Kehinde Wiley came to the public eye in 2004. His first public exhibition was at the Brooklyn Museum. Here he exhibited a series of 18 large-scale paintings and introduced what has since become a familiar way working process. For Passing/Posing, young black males were asked to view copies of European portraits, select their favourite, then model the pose. From photographs, Kehinde Wiley then created canvasses which projected urban images into historical masterpieces. In essence, Kehinde Wiley’s art is an art of transgression, one that re-colonises space for the Black male image.
This method has had its critics. The methodology has been seen as a trick, nothing more. And the paintings have been describes as stiff and lacking expressive brushwork. In recent exhibitions, however, the play between artist and model, has brought new depths to the paintings. And the imagery has become less about urban hip-hop as complex questions of identity. The trick has revealed an artist who is a subtle trickster, a master of double imagery. In the Down exhibition of 2008, new resonances appeared as images from modern European sculpture were converted into contemporary images. Not only did male to male transmutations take place, but works figuring females were transformed into male forms. This crossing of gender, placing images at the crossroads, was done with skill and wit. Also new was the way in which the large-scale paintings spoke to one another, creating a hidden text about the visual image and musical image, about the relationship between sound, sight and death.
Curiously, The World Stage Africa, Lagos-Dakar, has been viewed as something different in the art of Kehinde Wiley. Critics have spoken of this as authentic, arguing that a Renaissance occurs because the artist has returned to origins and the Black African male offers a palette that is rich in tones: such deepens the portraiture element of Kehinde Wiley’s work. Such is nonsense. All that has happened in The World Stage Africa is that critics have become able to see the transmutations. The changes across gender and culture are clear. The artist references them, as in Dogon Couple where the Male-Female cosmic duality is replaced by a Male-Male image. And what is interesting is that Kehinde Wiley stays away from any sentimentalisation of Africa: his male figures wear street gear, not the ethnic tribal costumes so idolised by Western society (though, of course, street wear has its own tribal connections). The Africa paintings are in no way a departure from what has gone previously. They are a perfecting of the method.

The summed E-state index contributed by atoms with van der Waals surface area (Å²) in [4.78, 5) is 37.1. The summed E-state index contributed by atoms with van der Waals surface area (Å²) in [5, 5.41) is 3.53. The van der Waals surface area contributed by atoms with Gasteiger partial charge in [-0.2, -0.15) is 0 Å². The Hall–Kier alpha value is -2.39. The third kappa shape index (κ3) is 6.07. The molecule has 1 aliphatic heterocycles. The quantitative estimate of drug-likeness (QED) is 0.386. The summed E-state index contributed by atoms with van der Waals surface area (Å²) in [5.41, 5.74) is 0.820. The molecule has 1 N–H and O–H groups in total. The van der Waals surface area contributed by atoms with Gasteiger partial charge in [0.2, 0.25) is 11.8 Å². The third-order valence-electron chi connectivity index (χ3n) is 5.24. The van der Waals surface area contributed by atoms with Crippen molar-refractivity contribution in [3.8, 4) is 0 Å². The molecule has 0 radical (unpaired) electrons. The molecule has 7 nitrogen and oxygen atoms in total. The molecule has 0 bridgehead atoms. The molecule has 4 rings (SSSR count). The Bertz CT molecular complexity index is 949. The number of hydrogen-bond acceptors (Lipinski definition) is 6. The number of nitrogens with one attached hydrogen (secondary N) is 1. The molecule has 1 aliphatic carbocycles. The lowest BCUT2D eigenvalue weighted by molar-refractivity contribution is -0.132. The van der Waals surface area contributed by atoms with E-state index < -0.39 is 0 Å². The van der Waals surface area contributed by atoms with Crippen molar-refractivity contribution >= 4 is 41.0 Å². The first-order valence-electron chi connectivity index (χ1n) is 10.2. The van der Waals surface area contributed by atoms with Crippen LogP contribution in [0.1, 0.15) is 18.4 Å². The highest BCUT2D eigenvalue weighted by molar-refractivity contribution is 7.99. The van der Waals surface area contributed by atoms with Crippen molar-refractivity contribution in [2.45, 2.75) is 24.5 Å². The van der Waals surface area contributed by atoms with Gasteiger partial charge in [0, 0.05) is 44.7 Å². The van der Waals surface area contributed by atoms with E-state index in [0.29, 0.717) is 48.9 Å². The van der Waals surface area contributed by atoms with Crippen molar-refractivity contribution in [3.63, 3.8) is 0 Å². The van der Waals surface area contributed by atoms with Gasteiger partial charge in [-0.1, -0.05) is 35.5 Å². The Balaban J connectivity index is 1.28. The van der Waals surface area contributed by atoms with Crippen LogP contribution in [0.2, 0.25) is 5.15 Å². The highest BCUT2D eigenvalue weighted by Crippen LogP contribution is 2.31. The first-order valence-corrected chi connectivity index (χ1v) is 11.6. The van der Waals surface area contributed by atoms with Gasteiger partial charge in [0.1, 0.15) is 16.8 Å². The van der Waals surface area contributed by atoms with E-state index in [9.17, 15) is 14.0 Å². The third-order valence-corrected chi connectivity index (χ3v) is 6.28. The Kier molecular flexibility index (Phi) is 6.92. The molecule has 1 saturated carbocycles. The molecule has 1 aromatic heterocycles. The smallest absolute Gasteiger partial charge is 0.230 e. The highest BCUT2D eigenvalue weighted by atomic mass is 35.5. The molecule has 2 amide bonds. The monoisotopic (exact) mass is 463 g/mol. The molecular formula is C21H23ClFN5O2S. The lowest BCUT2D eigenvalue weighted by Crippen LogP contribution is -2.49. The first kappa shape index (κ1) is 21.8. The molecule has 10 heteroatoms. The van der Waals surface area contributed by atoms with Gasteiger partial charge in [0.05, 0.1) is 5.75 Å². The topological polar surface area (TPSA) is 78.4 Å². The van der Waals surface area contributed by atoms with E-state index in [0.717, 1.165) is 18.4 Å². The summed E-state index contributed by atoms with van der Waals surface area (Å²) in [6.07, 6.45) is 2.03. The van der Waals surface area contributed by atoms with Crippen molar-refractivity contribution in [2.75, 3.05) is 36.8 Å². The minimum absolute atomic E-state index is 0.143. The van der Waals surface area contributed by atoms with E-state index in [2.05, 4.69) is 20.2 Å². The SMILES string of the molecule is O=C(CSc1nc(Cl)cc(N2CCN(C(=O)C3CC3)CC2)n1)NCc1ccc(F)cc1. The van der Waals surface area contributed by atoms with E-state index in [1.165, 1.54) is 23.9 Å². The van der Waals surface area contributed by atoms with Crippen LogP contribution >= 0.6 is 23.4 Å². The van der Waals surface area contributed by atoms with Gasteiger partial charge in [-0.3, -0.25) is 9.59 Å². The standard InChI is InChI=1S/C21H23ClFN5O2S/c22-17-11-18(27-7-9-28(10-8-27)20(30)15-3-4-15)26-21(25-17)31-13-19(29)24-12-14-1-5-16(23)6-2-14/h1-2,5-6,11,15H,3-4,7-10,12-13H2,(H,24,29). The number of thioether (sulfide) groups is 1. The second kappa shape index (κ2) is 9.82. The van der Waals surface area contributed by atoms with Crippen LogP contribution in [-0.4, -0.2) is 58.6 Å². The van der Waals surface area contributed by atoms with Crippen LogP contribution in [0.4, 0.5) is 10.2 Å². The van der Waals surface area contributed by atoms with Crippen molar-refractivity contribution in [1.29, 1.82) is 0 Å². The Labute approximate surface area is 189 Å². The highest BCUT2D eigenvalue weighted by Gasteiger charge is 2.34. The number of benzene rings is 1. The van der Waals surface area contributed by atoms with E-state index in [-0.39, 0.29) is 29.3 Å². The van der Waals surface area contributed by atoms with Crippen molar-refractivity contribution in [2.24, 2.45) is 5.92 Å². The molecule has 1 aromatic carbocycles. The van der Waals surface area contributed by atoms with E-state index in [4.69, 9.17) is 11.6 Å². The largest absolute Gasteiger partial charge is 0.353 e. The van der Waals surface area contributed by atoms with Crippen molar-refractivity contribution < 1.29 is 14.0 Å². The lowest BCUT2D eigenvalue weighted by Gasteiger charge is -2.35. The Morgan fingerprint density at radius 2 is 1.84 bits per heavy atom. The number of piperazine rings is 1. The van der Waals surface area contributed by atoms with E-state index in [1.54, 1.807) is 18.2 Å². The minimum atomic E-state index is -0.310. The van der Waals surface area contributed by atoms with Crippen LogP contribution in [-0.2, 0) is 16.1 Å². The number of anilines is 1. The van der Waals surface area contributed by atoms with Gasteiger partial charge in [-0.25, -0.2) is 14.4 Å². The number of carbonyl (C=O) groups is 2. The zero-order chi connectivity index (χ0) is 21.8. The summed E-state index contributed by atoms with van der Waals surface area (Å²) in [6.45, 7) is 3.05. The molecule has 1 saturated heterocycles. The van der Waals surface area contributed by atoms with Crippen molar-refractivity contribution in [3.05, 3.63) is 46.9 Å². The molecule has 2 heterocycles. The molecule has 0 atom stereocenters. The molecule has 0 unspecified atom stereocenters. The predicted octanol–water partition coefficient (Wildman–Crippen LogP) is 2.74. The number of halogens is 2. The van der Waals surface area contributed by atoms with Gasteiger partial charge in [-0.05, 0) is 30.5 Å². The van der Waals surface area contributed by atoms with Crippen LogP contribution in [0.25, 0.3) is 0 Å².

In the latest work, Black Light, a series of photographs, Kehinde Wiley takes on another element of White male Western art: the photo portrait. Wonderful inversions occur as oil portrait (Van Dyck) becomes photographic portrait (Mapplethorpe/Platt-Lynes/Van Vechten) and floralisation is used to complicate the male image. Also, in Black Light two other elements collide: a wide knowledge of art history and contemporary story-telling. So, in one photograph, Pontormo’s Two Men with a Letter by Cicero (1524), a symbol of Italian society at its height, Kehinde Wiley re-creates this double masterpiece. In the Pontormo, the two men are reflections of one another. They visually re-create the Humanistic ideal of two in one, of perfect friendship. This Neo-Platonic ideal (with its “gay” over-tones) is developed by Kehinde Wiley. The faces of his two models echo the Pontormo. But whereas Pontormo uses the letter (and Cicero’s text) as a gloss, Kehinde Wiley forces it upon the viewing eye. The letter becomes a symbol of brotherhood and solidarity. The subtle tones of Pontormo are transformed into a dazzling ground of blood-red flowers. Kehinde Wiley has been an outspoken critic of how the urban musical image has lost its connection to messages…the first breakthrough hip-hop track was The Message…and the finger of Kehinde Wiley’s first figure, as in the Pontormo, points to the rubric, the message:
“When a person thinks of a true friend, he sees a reflection in the mirror. Even an absent friend is always present in the mind of a friend.”